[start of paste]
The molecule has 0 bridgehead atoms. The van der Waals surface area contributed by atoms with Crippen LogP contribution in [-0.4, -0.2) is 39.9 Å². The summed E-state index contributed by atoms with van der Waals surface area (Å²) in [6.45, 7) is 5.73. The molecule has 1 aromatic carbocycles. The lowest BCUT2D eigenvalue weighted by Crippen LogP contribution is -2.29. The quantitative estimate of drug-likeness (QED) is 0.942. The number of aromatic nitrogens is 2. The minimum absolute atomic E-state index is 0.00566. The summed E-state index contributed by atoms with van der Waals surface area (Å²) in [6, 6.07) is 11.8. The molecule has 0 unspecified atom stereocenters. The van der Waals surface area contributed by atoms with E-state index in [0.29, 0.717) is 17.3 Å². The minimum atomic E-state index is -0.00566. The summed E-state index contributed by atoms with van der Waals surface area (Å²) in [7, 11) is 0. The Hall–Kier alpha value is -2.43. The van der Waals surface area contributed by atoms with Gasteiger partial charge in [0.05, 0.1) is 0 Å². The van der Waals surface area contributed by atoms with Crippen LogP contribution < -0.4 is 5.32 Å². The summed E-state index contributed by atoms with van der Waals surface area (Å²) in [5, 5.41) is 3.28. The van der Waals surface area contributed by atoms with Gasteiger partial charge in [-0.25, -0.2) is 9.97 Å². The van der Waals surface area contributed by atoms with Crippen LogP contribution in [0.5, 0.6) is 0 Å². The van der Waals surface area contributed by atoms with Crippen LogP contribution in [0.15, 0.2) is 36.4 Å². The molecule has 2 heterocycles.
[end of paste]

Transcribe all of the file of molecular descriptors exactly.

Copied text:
The molecule has 0 bridgehead atoms. The van der Waals surface area contributed by atoms with Crippen LogP contribution in [-0.4, -0.2) is 39.9 Å². The summed E-state index contributed by atoms with van der Waals surface area (Å²) in [6.45, 7) is 5.73. The molecule has 1 aromatic carbocycles. The lowest BCUT2D eigenvalue weighted by Crippen LogP contribution is -2.29. The quantitative estimate of drug-likeness (QED) is 0.942. The number of aromatic nitrogens is 2. The minimum absolute atomic E-state index is 0.00566. The summed E-state index contributed by atoms with van der Waals surface area (Å²) in [6, 6.07) is 11.8. The molecule has 0 unspecified atom stereocenters. The van der Waals surface area contributed by atoms with E-state index in [0.29, 0.717) is 17.3 Å². The minimum atomic E-state index is -0.00566. The summed E-state index contributed by atoms with van der Waals surface area (Å²) in [7, 11) is 0. The Hall–Kier alpha value is -2.43. The van der Waals surface area contributed by atoms with Gasteiger partial charge in [0.05, 0.1) is 0 Å². The van der Waals surface area contributed by atoms with Crippen LogP contribution < -0.4 is 5.32 Å². The summed E-state index contributed by atoms with van der Waals surface area (Å²) in [5, 5.41) is 3.28. The van der Waals surface area contributed by atoms with Gasteiger partial charge in [-0.25, -0.2) is 9.97 Å². The van der Waals surface area contributed by atoms with Crippen LogP contribution in [0.5, 0.6) is 0 Å². The van der Waals surface area contributed by atoms with Crippen LogP contribution in [0.15, 0.2) is 36.4 Å². The molecule has 2 heterocycles.